Fifty common expressions that originated from the Bible that influence our language today.
Good Samaritan – While this expression does not actually appear in the Bible, it is one of the most well-known parables of Jesus (Luke 10;30-37). Other sayings that derive from this passage and have become a part of our language include: “Fall among thieves;” “Go and do likewise” and “Pass by on the other side.”
A Good Samaritan is anyone who helps another person in a time of crisis. Probably, most of us have experienced a Good Samaritan who came along side of us in a time of need and hopefully we have been a Good Samaritan reaching out a hand to help someone. However, the phrase goes far beyond that today, frequently occurring in literature, speech writing (former President George W. Bush used the parable in his first inaugural address) and conversations. It is also known for its hospitals and humanitarian aid organizations (the charity, Samaritans was founded in 1953 by Vicar, Chad Varah, in London to minister to those contemplating suicide and Bob Pierce who founded Samaritan’s Purse in 1970 to minister to those in physical need. Franklin Graham is the current president), there is even a Good Samaritan Donkey Sanctuary in Australia, in honour of the “beast” in the story.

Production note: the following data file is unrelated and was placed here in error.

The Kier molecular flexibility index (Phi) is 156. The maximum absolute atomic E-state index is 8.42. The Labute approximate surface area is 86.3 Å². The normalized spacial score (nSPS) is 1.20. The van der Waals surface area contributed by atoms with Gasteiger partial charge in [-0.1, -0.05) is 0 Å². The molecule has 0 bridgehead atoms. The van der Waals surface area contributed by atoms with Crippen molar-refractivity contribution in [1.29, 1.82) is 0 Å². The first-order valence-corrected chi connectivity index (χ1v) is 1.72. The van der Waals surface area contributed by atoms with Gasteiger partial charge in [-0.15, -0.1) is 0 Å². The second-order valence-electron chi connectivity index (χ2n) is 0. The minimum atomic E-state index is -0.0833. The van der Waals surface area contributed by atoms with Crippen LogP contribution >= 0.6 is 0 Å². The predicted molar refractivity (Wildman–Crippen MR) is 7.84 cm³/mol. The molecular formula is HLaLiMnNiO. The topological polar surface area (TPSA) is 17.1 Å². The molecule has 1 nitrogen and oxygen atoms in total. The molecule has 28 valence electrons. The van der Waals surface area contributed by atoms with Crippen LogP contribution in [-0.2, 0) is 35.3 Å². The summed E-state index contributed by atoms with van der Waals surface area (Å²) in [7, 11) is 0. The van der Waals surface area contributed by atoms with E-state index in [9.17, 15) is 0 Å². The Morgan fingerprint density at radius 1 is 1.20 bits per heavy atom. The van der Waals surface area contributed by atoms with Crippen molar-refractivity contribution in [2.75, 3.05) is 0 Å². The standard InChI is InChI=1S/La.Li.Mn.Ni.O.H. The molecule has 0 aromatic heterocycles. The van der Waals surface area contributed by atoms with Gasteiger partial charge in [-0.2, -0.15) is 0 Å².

Another important effect of this parable is the Good Samaritans Laws that offer protection to people who give reasonable assistance to those who are injured or in peril.
This parable is the result of Jesus being asked a theoretical question as to “…who is my neighbour?” (Luke 10:29). Jesus answers in a practical manner by asking “To whom can I be a neighbour?”